OPLE who watch energy markets often claim the International Energy Agency’s (IEA) regular World Energy Outlook (WEO) repeatedly gets it wrong.
This post was first published in Independent Australia.
The IEA was established by wealthy countries in 1973, in the wake of the global oil crisis and is supposed to promote energy security, development and environmental protection.
Although governments should consider other sources, the IEA has become the most important input into government decision-making about energy.
The same claims of bad forecasts are also occasionally made about the Institute for Energy Economics and Financial Analysis (IEEFA) — an independent group of highly experienced analysts, who argue that the coal industry is in structural decline. One way of resolving this tension is to assume that the truth lies somewhere in the middle. But, of course, a far better way is to check their past predictions against observed reality and, by this measure, IEEFA is consistently very close and the IEA is somewhere out in the outer rings of Saturn.
In a world that has come to depend so strongly on energy, bad forecasts carry disastrous consequences for financial markets, international relations, war and peace, employment, social planning and, of course, climate change.
Which begs the question: why is the IEA so far off the mark? The answer might lie in their Coal Industry Advisory Board (CIAB), which was set up by the IEA to inform the agency about the future of the coal industry. However, rather than being made up of experts, like analysts, economists and futurists, the Coal Industry Advisory Board is made up exclusively of CEOs and very senior managers for companies that trade in coal, sometimes exclusively.
The Australian coal industry has four representatives on the advisory board, of whom Greg Everett, the CEO of Sunset Power, who owns the Vales Point Power Station at Lake Macquarie, is one. Vales Point spits out about as much carbon as Jamaica.
Peter Freyberg is the Head of Coal Assets at Glencore, which is the biggest thermal coal mining company in Australia. Glencore has been accused of violating Indigenous rights and poisoning rivers at the McArthur River Mine in the Northern Territory. Glencore also happens to be very good at avoiding corporate tax.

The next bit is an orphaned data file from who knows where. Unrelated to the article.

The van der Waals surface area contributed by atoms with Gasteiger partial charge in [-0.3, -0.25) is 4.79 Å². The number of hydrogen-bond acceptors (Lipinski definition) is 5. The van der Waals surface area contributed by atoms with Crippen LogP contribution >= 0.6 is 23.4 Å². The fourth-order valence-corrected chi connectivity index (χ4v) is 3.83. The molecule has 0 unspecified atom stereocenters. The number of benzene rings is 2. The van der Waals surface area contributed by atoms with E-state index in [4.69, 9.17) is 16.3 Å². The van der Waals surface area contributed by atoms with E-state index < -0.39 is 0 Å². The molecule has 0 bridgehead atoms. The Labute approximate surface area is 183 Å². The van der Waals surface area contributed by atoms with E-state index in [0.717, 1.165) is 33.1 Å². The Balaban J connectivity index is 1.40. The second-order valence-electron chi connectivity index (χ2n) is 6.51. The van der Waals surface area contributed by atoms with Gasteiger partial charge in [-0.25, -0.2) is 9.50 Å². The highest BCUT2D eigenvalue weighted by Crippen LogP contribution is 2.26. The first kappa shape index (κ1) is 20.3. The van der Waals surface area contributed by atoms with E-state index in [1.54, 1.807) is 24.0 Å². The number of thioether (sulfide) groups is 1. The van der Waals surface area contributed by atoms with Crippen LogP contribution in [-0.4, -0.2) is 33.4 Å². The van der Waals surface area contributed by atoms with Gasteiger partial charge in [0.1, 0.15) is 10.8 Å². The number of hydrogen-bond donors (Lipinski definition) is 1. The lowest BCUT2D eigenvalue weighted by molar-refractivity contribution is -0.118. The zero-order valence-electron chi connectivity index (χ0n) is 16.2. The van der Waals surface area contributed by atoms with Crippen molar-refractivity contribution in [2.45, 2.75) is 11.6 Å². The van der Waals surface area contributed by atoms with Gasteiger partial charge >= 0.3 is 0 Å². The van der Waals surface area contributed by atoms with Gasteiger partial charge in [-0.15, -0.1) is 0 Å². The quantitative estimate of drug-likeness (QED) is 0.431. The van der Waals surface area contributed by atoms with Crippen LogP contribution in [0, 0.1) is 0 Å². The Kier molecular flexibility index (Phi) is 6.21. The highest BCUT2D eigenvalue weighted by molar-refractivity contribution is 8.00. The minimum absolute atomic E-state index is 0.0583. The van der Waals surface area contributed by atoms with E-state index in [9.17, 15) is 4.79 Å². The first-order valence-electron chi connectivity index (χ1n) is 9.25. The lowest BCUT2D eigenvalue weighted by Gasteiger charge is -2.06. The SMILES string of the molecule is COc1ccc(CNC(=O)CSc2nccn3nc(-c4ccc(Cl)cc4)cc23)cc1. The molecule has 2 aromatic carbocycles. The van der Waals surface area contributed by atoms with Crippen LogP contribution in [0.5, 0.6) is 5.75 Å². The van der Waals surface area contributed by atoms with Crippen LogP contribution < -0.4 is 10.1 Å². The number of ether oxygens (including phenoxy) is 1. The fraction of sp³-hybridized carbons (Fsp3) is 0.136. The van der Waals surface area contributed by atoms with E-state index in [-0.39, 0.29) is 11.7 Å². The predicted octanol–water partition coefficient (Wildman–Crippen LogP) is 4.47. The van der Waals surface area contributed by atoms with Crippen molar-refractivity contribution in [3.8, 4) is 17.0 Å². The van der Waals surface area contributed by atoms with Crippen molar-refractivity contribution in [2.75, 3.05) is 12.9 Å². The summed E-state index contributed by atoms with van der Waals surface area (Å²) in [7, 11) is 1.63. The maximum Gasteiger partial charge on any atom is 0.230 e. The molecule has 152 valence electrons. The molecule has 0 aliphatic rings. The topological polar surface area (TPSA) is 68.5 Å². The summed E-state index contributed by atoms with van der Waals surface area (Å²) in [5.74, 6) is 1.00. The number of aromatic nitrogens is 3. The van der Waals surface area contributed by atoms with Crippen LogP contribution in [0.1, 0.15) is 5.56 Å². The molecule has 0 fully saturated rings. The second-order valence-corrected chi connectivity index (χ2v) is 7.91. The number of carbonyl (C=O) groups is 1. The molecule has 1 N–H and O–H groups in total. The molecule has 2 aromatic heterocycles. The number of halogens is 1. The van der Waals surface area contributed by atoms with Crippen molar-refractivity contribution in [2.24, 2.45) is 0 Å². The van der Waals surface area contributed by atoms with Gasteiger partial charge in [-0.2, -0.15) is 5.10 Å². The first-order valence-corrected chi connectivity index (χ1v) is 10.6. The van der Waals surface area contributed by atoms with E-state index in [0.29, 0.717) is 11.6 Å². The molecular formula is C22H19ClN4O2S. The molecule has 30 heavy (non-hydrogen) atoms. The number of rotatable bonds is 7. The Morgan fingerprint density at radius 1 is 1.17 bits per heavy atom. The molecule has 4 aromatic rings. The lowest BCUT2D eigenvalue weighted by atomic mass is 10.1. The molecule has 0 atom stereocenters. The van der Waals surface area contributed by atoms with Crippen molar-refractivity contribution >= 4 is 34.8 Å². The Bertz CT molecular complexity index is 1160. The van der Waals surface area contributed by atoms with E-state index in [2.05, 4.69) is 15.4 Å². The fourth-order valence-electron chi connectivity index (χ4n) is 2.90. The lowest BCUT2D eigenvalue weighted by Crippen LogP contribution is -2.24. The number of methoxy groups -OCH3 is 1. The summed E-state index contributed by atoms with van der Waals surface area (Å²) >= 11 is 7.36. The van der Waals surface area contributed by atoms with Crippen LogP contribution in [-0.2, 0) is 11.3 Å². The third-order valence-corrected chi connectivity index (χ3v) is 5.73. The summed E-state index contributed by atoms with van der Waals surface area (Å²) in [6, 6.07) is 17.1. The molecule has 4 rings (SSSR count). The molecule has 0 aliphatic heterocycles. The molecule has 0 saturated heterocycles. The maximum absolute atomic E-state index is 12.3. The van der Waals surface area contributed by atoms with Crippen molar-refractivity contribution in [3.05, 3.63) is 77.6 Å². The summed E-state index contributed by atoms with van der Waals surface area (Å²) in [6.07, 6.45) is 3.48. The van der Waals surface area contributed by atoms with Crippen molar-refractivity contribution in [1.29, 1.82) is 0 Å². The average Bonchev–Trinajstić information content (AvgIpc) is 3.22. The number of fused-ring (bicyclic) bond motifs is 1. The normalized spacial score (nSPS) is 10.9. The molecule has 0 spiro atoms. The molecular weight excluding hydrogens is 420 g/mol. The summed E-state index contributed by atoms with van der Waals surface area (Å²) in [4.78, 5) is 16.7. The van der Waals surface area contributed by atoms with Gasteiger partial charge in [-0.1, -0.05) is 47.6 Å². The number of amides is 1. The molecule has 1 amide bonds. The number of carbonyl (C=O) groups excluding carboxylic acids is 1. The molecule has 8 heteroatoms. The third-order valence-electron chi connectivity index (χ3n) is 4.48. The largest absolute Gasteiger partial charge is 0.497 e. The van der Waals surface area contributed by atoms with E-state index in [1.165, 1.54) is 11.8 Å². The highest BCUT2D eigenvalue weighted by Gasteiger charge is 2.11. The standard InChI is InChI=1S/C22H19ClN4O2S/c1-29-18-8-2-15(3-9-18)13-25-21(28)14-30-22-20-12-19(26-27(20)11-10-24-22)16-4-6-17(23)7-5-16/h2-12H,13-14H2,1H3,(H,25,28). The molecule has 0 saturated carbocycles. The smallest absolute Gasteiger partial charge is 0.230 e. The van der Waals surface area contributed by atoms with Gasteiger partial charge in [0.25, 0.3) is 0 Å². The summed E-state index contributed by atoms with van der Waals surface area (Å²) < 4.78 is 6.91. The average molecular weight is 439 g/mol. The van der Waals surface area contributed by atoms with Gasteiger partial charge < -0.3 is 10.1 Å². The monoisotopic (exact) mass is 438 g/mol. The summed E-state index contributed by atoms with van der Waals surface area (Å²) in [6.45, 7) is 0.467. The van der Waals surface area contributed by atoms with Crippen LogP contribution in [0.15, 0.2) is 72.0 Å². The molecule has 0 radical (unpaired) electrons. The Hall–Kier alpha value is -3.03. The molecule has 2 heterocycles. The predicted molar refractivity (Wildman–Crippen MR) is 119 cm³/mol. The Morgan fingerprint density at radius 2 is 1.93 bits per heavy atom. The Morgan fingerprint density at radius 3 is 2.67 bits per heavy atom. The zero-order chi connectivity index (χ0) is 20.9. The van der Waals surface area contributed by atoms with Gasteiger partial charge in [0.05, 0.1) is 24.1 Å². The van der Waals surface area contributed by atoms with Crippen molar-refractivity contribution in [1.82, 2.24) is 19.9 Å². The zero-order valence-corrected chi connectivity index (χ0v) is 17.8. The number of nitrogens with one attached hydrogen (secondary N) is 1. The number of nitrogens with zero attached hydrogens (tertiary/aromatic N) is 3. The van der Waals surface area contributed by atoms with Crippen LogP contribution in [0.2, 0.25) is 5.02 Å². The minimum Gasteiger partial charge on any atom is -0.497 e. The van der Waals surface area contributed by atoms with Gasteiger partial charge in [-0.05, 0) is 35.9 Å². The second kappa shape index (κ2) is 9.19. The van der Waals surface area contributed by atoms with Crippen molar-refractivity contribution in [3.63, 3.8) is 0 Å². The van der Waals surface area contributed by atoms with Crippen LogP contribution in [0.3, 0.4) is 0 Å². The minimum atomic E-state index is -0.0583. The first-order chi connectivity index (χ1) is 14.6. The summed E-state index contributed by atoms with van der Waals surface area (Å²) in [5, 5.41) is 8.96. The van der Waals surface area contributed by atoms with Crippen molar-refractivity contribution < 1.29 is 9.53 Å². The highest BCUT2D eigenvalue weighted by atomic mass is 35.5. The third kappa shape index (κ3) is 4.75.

James Palmer is the “Asset President, Coal” at BHP Billiton. Although BHP was the largest coal producer in Australia, BHP’s strategy is to get out of coal, making Palmer’s job very hard.
The last representative is Jeyakumar Janakaraj, the CEO of an outfit you may have heard of — Adani. Adani, of course, wants to build a massive toxic coal mine in Queensland and ship it through the Great Barrier Reef, with a free water licence in drought-stricken Queensland. Which begs the question: why does the guy who runs the company get to help write the most authoritative report in the world on the future of the coal industry? Nice work if you can get it.
In defiance of the laws of thermodynamics, the information system driving decision-making around energy looks like a closed system, where the coal industry tells the IEA what it thinks demand for coal will look like in decades to come, the IEA tells decision-makers that coal will be around for decades, and the companies get to claim that the IEA supports their arguments. A generous way to look at it would be to assume that the industry’s subconscious biases are seeping into the World Energy Outlook. A more sinister view is that the industry is running a self-protection racket.
You would think that Department Secretaries, the Planning and Assessment Commission and the Queensland Land Court would research who writes these reports and work out whether their claims stack up. Unfortunately, given our tendency to wrongly attach weight to opinions coming from perceived authorities, communities challenging coal, oil and gas projects have to argue why their claims are more justifiable than the World Energy Outlook.